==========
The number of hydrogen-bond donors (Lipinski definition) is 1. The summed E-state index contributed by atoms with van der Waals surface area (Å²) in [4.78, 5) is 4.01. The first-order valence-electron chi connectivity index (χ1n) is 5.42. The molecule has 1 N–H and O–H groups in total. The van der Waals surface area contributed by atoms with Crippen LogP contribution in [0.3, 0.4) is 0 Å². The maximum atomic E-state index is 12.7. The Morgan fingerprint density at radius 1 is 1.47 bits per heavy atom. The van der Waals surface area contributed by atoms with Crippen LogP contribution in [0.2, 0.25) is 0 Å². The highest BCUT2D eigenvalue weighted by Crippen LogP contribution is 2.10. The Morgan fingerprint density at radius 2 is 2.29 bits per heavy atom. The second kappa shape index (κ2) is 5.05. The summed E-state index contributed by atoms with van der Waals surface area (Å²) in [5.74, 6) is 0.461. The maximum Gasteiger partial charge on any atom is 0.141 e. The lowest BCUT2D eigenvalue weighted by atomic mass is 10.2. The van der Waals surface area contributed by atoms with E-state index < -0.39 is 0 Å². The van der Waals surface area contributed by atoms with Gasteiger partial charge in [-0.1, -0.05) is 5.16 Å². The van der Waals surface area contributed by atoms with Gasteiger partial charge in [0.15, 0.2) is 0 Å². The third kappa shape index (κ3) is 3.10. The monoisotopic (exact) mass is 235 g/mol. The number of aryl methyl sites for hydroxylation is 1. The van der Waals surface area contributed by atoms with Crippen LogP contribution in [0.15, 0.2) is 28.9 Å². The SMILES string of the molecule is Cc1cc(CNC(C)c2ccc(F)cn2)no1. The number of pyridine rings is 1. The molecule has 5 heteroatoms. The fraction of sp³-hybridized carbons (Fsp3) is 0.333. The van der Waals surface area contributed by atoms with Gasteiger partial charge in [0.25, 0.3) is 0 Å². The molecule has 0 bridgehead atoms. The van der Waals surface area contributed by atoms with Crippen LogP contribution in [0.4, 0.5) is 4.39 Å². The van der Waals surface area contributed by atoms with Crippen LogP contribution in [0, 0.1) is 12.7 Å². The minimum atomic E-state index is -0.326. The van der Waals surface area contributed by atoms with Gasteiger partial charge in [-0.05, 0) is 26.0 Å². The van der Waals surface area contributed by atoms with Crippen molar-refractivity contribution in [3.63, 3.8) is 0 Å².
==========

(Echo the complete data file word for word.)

The number of hydrogen-bond donors (Lipinski definition) is 1. The summed E-state index contributed by atoms with van der Waals surface area (Å²) in [4.78, 5) is 4.01. The first-order valence-electron chi connectivity index (χ1n) is 5.42. The molecule has 1 N–H and O–H groups in total. The van der Waals surface area contributed by atoms with Crippen LogP contribution in [0.3, 0.4) is 0 Å². The maximum atomic E-state index is 12.7. The Morgan fingerprint density at radius 1 is 1.47 bits per heavy atom. The van der Waals surface area contributed by atoms with Crippen LogP contribution in [0.2, 0.25) is 0 Å². The highest BCUT2D eigenvalue weighted by Crippen LogP contribution is 2.10. The Morgan fingerprint density at radius 2 is 2.29 bits per heavy atom. The second kappa shape index (κ2) is 5.05. The summed E-state index contributed by atoms with van der Waals surface area (Å²) in [5.74, 6) is 0.461. The maximum Gasteiger partial charge on any atom is 0.141 e. The lowest BCUT2D eigenvalue weighted by atomic mass is 10.2. The van der Waals surface area contributed by atoms with E-state index < -0.39 is 0 Å². The van der Waals surface area contributed by atoms with Gasteiger partial charge in [-0.1, -0.05) is 5.16 Å². The van der Waals surface area contributed by atoms with Gasteiger partial charge in [0.15, 0.2) is 0 Å². The third kappa shape index (κ3) is 3.10. The monoisotopic (exact) mass is 235 g/mol. The number of aryl methyl sites for hydroxylation is 1. The van der Waals surface area contributed by atoms with Crippen LogP contribution in [0.15, 0.2) is 28.9 Å². The SMILES string of the molecule is Cc1cc(CNC(C)c2ccc(F)cn2)no1. The number of pyridine rings is 1. The molecule has 5 heteroatoms. The fraction of sp³-hybridized carbons (Fsp3) is 0.333. The van der Waals surface area contributed by atoms with Gasteiger partial charge in [0.25, 0.3) is 0 Å². The molecule has 0 bridgehead atoms. The van der Waals surface area contributed by atoms with Crippen LogP contribution in [0.4, 0.5) is 4.39 Å². The van der Waals surface area contributed by atoms with Crippen LogP contribution in [0, 0.1) is 12.7 Å². The minimum atomic E-state index is -0.326. The van der Waals surface area contributed by atoms with Gasteiger partial charge in [-0.05, 0) is 26.0 Å². The van der Waals surface area contributed by atoms with Crippen molar-refractivity contribution in [3.63, 3.8) is 0 Å².